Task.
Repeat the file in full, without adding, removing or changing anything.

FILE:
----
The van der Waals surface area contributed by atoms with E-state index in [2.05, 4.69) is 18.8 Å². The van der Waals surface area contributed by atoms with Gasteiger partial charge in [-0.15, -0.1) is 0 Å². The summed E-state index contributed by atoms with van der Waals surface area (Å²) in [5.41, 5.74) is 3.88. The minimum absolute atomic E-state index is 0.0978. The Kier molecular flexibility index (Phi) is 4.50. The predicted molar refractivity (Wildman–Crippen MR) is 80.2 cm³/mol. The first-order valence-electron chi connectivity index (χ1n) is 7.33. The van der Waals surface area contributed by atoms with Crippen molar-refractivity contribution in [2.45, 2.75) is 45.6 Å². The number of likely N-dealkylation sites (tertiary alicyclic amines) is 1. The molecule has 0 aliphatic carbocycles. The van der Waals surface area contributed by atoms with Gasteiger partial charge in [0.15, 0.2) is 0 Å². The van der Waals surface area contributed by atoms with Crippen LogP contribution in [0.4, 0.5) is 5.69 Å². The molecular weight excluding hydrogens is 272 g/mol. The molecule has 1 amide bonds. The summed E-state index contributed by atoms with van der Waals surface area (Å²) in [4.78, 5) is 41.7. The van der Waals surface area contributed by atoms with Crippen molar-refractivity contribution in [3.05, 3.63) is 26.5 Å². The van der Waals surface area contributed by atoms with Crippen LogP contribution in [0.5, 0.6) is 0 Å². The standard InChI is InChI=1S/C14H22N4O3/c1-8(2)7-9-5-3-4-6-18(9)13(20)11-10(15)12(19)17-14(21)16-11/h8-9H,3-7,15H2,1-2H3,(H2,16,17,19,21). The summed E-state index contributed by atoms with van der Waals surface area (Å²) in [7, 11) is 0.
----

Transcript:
The van der Waals surface area contributed by atoms with E-state index in [2.05, 4.69) is 18.8 Å². The van der Waals surface area contributed by atoms with Gasteiger partial charge in [-0.15, -0.1) is 0 Å². The summed E-state index contributed by atoms with van der Waals surface area (Å²) in [5.41, 5.74) is 3.88. The minimum absolute atomic E-state index is 0.0978. The Kier molecular flexibility index (Phi) is 4.50. The predicted molar refractivity (Wildman–Crippen MR) is 80.2 cm³/mol. The first-order valence-electron chi connectivity index (χ1n) is 7.33. The van der Waals surface area contributed by atoms with Crippen molar-refractivity contribution in [2.45, 2.75) is 45.6 Å². The number of likely N-dealkylation sites (tertiary alicyclic amines) is 1. The molecule has 0 aliphatic carbocycles. The van der Waals surface area contributed by atoms with Gasteiger partial charge in [0.15, 0.2) is 0 Å². The van der Waals surface area contributed by atoms with Crippen LogP contribution in [0.4, 0.5) is 5.69 Å². The molecular weight excluding hydrogens is 272 g/mol. The molecule has 1 amide bonds. The summed E-state index contributed by atoms with van der Waals surface area (Å²) in [4.78, 5) is 41.7. The van der Waals surface area contributed by atoms with Crippen molar-refractivity contribution in [3.05, 3.63) is 26.5 Å². The van der Waals surface area contributed by atoms with Crippen LogP contribution in [0.5, 0.6) is 0 Å². The standard InChI is InChI=1S/C14H22N4O3/c1-8(2)7-9-5-3-4-6-18(9)13(20)11-10(15)12(19)17-14(21)16-11/h8-9H,3-7,15H2,1-2H3,(H2,16,17,19,21). The summed E-state index contributed by atoms with van der Waals surface area (Å²) in [7, 11) is 0.